What’s Next In the Fight Against the Opioid Crisis?

David B. Sudzus
Posted: 12/05/2017

David B. Sudzus and Russell J. Chibe explore possible outcomes of the Blue Ribbon Commission Report and the Declaration of National Health Emergency regarding the  U.S’s Opioid Crisis. 

Recent actions undertaken by President Donald Trump and his administration to combat the nation’s opioid crisis have sent mixed signals as to how the declaration of a “national health emergency” will affect the pharmaceutical industry.

His October 26 announcement that he would decline to declare a full-blown national emergency under the Stafford Act—opting instead for the “national health emergency” designation pursuant to the Public Health Service Act—suggests that manufacturers and marketers of pain medications will not be primary targets in the government’s fight against the opioid epidemic.

However, both the President’s statements and the subsequent recommendations of the President’s blue ribbon commission suggest that increased litigation for the pharmaceutical industry is a legitimate concern.

Building the right rescue strategy


The Trump administration’s strategy for combating the nation’s opioid crisis began to take shape in March 2017. At that time, the President issued an executive order establishing a blue ribbon commission to identify existing federal funds used to combat the opioid crisis, examine possible treatment services, report on best practices for addiction prevention, and evaluate existing federal programs addressing drug addiction.

In July, the commission issued an interim report recommending that the President declare a national emergency -- an act that would free up additional federal resources to address the problem.

Then-Health and Human Services Secretary Tom Price pushed back against this recommendation, suggesting on August 8 that “the resources that we need, or the focus that we need to bring to bear to the opioid crisis can be addressed without the declaration of an emergency.”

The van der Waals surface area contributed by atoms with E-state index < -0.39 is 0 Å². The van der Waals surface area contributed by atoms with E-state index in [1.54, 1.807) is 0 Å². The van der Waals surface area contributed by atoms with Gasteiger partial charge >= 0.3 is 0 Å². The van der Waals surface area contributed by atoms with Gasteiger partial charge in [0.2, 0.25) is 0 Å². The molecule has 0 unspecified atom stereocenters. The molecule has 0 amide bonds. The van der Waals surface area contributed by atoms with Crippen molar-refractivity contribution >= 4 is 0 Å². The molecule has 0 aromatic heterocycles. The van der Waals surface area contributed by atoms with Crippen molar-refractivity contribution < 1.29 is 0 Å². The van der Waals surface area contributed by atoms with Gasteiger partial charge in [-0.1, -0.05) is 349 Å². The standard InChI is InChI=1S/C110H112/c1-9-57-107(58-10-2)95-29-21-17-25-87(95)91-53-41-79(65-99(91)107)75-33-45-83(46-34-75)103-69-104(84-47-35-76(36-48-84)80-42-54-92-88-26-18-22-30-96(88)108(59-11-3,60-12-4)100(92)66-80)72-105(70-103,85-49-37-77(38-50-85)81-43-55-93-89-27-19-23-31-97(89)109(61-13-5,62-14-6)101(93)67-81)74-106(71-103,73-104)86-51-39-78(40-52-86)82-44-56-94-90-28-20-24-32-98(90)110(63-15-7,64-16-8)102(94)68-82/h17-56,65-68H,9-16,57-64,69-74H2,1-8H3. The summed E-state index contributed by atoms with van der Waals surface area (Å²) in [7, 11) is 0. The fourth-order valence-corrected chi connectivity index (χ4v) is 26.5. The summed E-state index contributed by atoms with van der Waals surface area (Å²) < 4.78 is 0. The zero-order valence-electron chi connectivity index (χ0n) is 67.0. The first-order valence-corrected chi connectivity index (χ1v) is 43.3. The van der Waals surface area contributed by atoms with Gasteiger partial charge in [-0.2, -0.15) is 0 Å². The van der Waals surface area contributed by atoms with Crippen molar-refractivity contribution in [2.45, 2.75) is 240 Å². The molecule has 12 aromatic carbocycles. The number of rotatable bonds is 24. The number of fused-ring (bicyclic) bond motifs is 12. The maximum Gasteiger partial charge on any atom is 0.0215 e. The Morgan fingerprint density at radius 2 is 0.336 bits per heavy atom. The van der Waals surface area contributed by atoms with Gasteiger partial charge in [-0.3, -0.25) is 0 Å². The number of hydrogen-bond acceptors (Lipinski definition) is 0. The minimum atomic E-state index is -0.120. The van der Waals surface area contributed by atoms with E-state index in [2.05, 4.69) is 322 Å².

The President himself added to the uncertainty of the government’s intentions when he announced two days later that he instead agreed with the commission and would formally declare a national emergency. Following this announcement, the White House issued a press release adding that the President had “instructed his Administration to use all appropriate emergency and other authorities to respond to the crisis caused by the opioid epidemic.”

After all these mixed signals, President Donald Trump announced on October 26 that he would declare a “national health emergency” to address the nation’s opioid epidemic —a designation similar to but distinct from the “national emergency” he had previously stated he would declare. The distinction is important in large part because while the Public Health Service Act lifts certain restrictions in the event of a public health emergency, it does not provide significant government funds in the same manner that a national emergency under the Stafford Act would.

Indeed, in the wake of the announcement, Senator Edward J. Markey (D—Massachusetts) criticized the lack of resources cited by the President, objecting that “[i]nstead of a real commitment in the form of emergency funding for our states and communities, President Trump offered half-measures and few specifics.”

Shortly after the President’s announcement, on November 1, the President’s Commission on Combating Drug Addiction and the Opioid Crisis issued its final report outlining its suggestions for fighting the opioid crisis.

Consistent with the President’s remarks, the recommendations of the blue ribbon panel did not target the pharmaceutical industry in a punitive manner but rather focused primarily on three fronts: 1) preventing addiction, 2) providing treatment for those already addicted, and 3) developing new non-addictive medications.

Funding measures